Coase-Sandor Working Paper Series in Law and Economics

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Law & Economics Working Papers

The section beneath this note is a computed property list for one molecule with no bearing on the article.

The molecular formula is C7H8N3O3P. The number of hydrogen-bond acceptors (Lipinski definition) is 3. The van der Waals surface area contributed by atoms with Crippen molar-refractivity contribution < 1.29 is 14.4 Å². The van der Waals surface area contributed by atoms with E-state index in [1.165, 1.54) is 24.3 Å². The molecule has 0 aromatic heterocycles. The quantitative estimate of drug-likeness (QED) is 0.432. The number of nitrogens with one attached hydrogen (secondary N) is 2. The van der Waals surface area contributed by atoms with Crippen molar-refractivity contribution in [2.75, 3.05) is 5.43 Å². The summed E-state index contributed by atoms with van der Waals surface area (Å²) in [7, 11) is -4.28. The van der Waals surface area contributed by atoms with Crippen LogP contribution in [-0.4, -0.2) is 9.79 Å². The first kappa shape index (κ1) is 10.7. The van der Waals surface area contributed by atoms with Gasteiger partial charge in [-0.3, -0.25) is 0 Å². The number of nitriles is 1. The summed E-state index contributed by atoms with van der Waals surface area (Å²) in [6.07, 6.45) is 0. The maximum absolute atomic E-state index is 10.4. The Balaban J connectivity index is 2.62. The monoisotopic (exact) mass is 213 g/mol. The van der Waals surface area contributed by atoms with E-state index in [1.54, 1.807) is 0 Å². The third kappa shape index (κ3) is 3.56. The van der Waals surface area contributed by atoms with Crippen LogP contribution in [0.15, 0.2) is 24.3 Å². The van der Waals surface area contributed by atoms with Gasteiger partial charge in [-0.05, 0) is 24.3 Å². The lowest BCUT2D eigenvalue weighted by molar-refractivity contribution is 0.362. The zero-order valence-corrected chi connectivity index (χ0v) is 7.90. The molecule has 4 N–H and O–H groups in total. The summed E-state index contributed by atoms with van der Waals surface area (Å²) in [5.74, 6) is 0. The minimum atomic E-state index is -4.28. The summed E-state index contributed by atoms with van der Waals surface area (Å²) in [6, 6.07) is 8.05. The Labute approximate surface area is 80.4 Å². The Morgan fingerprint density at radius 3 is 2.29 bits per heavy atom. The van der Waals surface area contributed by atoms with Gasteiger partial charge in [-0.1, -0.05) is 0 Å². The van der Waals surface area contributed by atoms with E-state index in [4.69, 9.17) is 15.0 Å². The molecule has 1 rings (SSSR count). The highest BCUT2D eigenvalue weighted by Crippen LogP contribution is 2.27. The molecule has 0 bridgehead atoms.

Inequalities often persist because both the advantaged and the disadvantaged stand to lose from change. Despite the probability of loss, moral indignation can lead the disadvantaged to seek to alter the status quo, by encouraging them to sacrifice their material self-interest for the sake of equality. Experimental research shows that moral indignation, understood as a willingness to suffer in order to punish unfair treatment by others, is widespread. It also indicates that a propensity to apparently self-defeating moral indignation can turn out to promote people’s material self-interest, if and because others will anticipate their actions. But potential rebels face collective action problems. Some of these can be reduced through the acts of “indignation entrepreneurs,” giving appropriate signals, organizing discussions by like-minded people, and engaging in acts of self-sacrifice. Law is relevant as well. By legitimating moral indignation and dissipating pluralistic ignorance, law can intensify and spread that indignation, thus increasing its expression. Alternatively, law can delegitimate moral indignation, or at least raise the cost of its expression, thus stabilizing a status quo of inequality. But the effects of law are unpredictable, in part because it will have moral authority for some but not for others; here too heterogeneity is an issue both for indignation entrepreneurs and their opponents. Examples are given from a range of areas, including labor-management relations, sexual harassment, civil rights, and domestic violence.



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